Articles

Eric Johnson

Business Property Exemptions in Minnesota and Wisconsin

Exempt Business Property

When individuals and businesses file bankruptcy or must satisfy legal debt obligations such as lien interests or judgments, the question arises as to how such obligations can be satisfied.  Where debt obligations cannot simply be paid with cash, the law allows for the sale of the debtor’s property as a means of generating the necessary funds.  However, where the debtor is an individual, the law protects (or “exempts”) certain property from being sold for this purpose.  At the same time, however, such protection is limited to specific amounts, thereby allowing creditors (i.e., anyone to whom a debt is legally owed), in many cases, to recover some part of the amount owed.

While business corporations, limited liability companies and partnerships may not claim their property as exempt, individual debtors may claim exemptions for certain property they own but use in their business, trade or profession.

This article generally discusses the business property exemption provisions in Minnesota, Wisconsin and federal law, the types and amount of business property an individual may claim as exempt, and the process of claiming exemptions.  It will refer to property subject to exemption as “business property” even though, as noted, the debtor, and not the business, must own the property for the exemption to apply.

Minnesota and Wisconsin Exemption Statutes

Minnesota’s exemption statute allows a debtor to claim as exempt “tools, implements, machines, business instruments, office furniture, stock in trade, and library reasonably necessary in the trade, business or profession of the debtor,” not exceeding $10,500[1] in value.  Thus, it is clear that any exemption is limited to $5,000 worth of business property, but what property exactly qualifies as exempt is less obvious.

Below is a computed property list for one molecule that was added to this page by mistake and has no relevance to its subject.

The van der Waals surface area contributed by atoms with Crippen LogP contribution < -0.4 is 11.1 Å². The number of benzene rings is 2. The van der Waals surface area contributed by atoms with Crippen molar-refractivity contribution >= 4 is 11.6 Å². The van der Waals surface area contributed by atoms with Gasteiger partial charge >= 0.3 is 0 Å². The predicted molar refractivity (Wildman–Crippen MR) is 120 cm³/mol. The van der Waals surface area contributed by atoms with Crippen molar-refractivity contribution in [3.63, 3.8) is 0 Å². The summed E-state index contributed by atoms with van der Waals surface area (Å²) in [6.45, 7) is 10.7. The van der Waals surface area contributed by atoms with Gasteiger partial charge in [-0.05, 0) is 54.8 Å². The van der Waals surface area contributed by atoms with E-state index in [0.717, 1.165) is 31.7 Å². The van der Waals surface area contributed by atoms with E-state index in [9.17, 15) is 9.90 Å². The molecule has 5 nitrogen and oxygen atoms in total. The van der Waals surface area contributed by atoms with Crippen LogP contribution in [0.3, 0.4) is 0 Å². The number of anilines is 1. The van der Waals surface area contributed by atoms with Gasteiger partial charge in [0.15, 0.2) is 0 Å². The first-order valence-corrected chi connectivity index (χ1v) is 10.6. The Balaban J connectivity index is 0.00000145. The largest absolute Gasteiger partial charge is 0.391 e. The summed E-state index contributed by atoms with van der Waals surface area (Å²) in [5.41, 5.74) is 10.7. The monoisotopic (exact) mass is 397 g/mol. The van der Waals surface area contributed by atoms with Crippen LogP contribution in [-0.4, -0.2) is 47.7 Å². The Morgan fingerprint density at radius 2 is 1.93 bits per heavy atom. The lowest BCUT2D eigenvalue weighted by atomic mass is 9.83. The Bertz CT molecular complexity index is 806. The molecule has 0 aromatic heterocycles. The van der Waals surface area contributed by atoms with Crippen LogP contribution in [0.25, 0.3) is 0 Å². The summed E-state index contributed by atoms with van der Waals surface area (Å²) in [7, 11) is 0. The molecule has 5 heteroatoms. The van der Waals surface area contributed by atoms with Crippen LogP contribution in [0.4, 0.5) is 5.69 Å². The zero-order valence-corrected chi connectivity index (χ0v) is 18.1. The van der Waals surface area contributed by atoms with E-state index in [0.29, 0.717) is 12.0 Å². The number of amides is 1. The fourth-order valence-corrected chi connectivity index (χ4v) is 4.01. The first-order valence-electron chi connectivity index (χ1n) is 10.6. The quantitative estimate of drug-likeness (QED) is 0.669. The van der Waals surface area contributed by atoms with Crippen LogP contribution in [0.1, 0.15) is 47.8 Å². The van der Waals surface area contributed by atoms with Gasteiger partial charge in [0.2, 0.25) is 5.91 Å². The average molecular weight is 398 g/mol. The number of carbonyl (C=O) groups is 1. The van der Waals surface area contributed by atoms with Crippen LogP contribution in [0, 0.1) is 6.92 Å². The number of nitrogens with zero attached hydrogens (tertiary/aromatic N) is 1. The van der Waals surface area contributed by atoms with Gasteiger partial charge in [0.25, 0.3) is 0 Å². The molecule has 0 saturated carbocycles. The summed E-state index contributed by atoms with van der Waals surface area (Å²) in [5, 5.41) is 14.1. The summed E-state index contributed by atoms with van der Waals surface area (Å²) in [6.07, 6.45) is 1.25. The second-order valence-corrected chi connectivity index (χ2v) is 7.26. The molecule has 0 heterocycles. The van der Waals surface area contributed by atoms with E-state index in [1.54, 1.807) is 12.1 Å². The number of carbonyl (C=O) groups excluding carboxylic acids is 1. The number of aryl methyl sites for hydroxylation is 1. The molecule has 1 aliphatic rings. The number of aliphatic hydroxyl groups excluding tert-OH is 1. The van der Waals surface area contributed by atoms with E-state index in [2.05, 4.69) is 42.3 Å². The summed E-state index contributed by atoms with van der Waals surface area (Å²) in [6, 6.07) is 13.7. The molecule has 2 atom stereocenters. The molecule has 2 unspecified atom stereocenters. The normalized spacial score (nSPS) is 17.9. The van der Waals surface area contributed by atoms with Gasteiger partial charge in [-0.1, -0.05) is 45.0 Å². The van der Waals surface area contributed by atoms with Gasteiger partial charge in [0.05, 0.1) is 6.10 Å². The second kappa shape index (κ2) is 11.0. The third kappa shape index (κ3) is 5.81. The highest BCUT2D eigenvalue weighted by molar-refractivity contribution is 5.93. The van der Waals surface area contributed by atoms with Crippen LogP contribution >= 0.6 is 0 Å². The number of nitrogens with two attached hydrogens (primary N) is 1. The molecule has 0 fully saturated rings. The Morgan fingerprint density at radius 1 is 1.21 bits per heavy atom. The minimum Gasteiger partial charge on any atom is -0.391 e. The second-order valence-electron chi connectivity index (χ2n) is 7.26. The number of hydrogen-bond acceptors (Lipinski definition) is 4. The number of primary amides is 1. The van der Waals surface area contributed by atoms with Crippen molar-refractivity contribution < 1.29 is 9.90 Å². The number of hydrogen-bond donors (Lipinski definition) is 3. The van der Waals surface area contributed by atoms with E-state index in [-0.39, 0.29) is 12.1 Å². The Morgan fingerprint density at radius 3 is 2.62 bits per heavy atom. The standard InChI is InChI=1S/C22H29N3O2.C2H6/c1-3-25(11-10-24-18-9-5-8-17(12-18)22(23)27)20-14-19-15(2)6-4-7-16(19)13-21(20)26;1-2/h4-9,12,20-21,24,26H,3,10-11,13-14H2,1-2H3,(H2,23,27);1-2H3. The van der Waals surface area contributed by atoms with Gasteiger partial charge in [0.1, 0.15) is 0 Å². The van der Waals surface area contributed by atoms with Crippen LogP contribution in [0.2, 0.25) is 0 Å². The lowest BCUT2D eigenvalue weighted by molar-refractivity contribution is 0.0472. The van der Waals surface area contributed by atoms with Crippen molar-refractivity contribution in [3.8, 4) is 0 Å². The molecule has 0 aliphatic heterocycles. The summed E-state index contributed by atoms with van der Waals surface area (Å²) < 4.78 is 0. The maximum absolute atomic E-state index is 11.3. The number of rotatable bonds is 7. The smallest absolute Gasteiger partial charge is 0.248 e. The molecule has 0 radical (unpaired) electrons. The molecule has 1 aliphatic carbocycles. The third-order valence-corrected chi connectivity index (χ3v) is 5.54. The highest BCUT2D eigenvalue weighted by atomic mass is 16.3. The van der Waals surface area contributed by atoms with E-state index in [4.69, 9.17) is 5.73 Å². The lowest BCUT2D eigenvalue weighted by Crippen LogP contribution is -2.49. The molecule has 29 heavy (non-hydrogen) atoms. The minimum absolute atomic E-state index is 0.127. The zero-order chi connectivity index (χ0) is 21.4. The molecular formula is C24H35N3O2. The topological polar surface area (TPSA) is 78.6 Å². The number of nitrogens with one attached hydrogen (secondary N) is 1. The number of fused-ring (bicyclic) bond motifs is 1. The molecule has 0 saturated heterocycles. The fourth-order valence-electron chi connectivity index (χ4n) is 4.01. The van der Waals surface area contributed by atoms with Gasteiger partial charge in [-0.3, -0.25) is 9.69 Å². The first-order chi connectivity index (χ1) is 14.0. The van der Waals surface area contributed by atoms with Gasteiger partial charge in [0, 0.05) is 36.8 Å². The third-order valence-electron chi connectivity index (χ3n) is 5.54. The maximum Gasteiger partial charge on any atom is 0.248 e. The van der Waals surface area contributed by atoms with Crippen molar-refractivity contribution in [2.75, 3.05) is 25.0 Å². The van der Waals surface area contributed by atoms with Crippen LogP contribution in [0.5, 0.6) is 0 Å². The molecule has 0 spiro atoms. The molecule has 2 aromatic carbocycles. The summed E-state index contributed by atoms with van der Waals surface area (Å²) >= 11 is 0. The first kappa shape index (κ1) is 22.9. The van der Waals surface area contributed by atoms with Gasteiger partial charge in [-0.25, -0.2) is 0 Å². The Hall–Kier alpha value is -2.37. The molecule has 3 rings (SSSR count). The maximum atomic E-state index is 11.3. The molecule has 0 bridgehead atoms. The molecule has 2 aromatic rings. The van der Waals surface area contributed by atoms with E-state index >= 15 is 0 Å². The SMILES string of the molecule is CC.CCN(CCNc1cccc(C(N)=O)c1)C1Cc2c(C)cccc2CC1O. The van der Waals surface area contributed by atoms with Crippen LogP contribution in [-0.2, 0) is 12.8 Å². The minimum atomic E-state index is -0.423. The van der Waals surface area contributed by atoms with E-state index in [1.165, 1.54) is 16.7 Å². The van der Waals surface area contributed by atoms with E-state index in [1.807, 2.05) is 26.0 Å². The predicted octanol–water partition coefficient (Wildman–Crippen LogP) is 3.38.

Wisconsin’s exemption statute is more succinct, but perhaps more ambiguous, allowing an exemption for “Equipment, inventory, farm products, and professional books used in the business of the debtor . . . not to exceed $15,000 in aggregate value.”  Thus, not only is a debtor in Wisconsin able to claim a larger business property exemption than a Minnesota debtor, but could arguably claim a wider variety of business property as exempt, given the broader language of the Wisconsin statute.

Bankruptcy Debtors May Choose Federal, Rather Than State, Exemptions

Because bankruptcy proceedings are governed by federal law, federal statutes contain separate exemption provisions.  However, debtors filing bankruptcy in Minnesota or Wisconsin may choose between state or federal exemptions.  With respect to an individual debtor’s property used in a business, federal law provides an exemption of up to $2,025 for “any implements, professional books, or tools, of the trade of the debtor.”  However, federal law also allows a debtor to both claim a “wild card” exemption (i.e., applicable to any property) of $1,075 and apply $10,125 of any unused homestead exemption to any other valid exemption.  Thus, a Minnesota or Wisconsin debtor who chooses the federal exemptions may guarantee preservation of at least $3,100 of business property and may also, depending on whether and to what extent the homestead exemption is used, protect an additional $10,125 of business property (for a total of $13,225) from sale toward the payment of debts.

Given the differing statutory language and limits on exemptions, Minnesota and Wisconsin bankruptcy debtors should evaluate the importance of protecting a greater amount of business property, as well as the likelihood they will utilize other exemptions, in choosing to claim state or federal exemptions.  Of course, debtors should also consider the importance and extent exemptions other than business property exemptions in making their final decision.

What Qualifies for the Business Property Exemption?

As noted above, business corporations, limited liability companies and partnerships may not claim exemptions under Minnesota or Wisconsin law.  Rather, only property owned by an individual and used in a business, trade or profession qualifies.  This rule applies equally to bankruptcy, judgment and other debt obligations.